Records experts from the Library of Virginia joined us for a recent Government Technology webinar to discuss Virginia social media records. Check out our highlights below, then listen to the full webinar online at govtech.com.
Library of Virginia Records Management Analyst, Glenn Smith, and Digital Collections Specialist, Sonya Coleman, joined us to discuss how social media is covered under the Virginia Public Records Act, and what government agencies need to know about managing those records.
How Does the Virginia Public Records Act Apply?
The discussion started with Glenn Smith providing very clear guidance on how the Virginia Public Records Act applies to social media.
“What is a public record?…Basically, it’s evidence of government. If there’s anything on social media that is evidence of government, then it might be a record.”
Often, there’s confusion over whether social media counts because it’s all digital. Smith provides the common interpretation of the public records act’s statement on formatting for clarification. “It doesn’t matter what format it’s in. Electronic records are public records just like the paper and microfilm of yesterday….Now, thrown into that mix, is social media.”
Another frequent point of confusion is related to where a communication comes from and how that effects if Virginia social media records qualify. “Typically we think of a public record as something that is created from within the office, but that is not always the case… if you have the comments or any kind of communication feature going on between the government and the public, you can just about guarantee that is going to be a record.”
Smith continues his section by getting into the gritty details of what decisions you need to make about how you’re using social media, what records will be created from that use, and the metadata that must be included with it. He hits home with a point on the transient nature of these digital platforms and how the responsibility to have these records lands on the public agency. “We think of social media as being out there for anyone to see and access – but after a while, that information may not be as findable as it once was in its original platform.” To ensure access, agencies should consider taking their Virginia social media records into their own hands.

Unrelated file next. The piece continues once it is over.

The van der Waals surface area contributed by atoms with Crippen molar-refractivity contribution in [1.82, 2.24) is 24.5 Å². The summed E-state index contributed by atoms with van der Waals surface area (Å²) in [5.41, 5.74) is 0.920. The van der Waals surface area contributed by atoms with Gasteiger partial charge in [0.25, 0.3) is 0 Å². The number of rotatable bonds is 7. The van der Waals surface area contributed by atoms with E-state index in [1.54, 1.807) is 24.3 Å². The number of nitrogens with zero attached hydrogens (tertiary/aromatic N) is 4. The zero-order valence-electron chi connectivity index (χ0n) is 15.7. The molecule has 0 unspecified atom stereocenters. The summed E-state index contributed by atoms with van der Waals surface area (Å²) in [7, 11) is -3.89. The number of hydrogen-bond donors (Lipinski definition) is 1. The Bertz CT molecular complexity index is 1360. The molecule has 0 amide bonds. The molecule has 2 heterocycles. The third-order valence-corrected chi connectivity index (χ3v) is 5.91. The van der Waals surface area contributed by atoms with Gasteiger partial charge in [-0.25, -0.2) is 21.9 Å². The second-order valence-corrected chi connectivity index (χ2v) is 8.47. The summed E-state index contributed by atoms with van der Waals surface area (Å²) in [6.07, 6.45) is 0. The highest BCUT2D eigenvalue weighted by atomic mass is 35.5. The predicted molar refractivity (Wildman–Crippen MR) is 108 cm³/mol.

Virginia Social Media Records Solutions
Sonya Coleman took a different angle on the conversation from the perspective of a social media coordinator. Her team evaluated the solutions for getting their social media compliant with the Virginia Public Records Act and shared the various concerns they considered.
Two key questions their team asked included whether the records are preserved holistically and chronologically and whether the records are accessible and easily searchable for public access.
‘Many people use Twitter and Facebook as their primary news source. Many feeds have replaced front pages for a lot of Virginians…this has become an important part of our communications strategy.”
Sonya wrapped up her segment by sharing the Library of Virginia’s open social media archive, an easily searchable public access point for all of their social media records.
“The comments policy and the open archive have made me feel much more comfortable and empowered when using social media on behalf of my organization.”
These actions by the Library of Virginia have proven their commitment to maintaining an environment of open communication between citizens and government in Virginia.
Is your agency staying transparent, too?
Check out the webinar to hear more about the Library of Virginia’s recommendations for managing social media records in Virginia.
Find more social media archiving resources for government here.
How can ArchiveSocial help your agency? Find out more and sample your archive at ArchiveSocial.com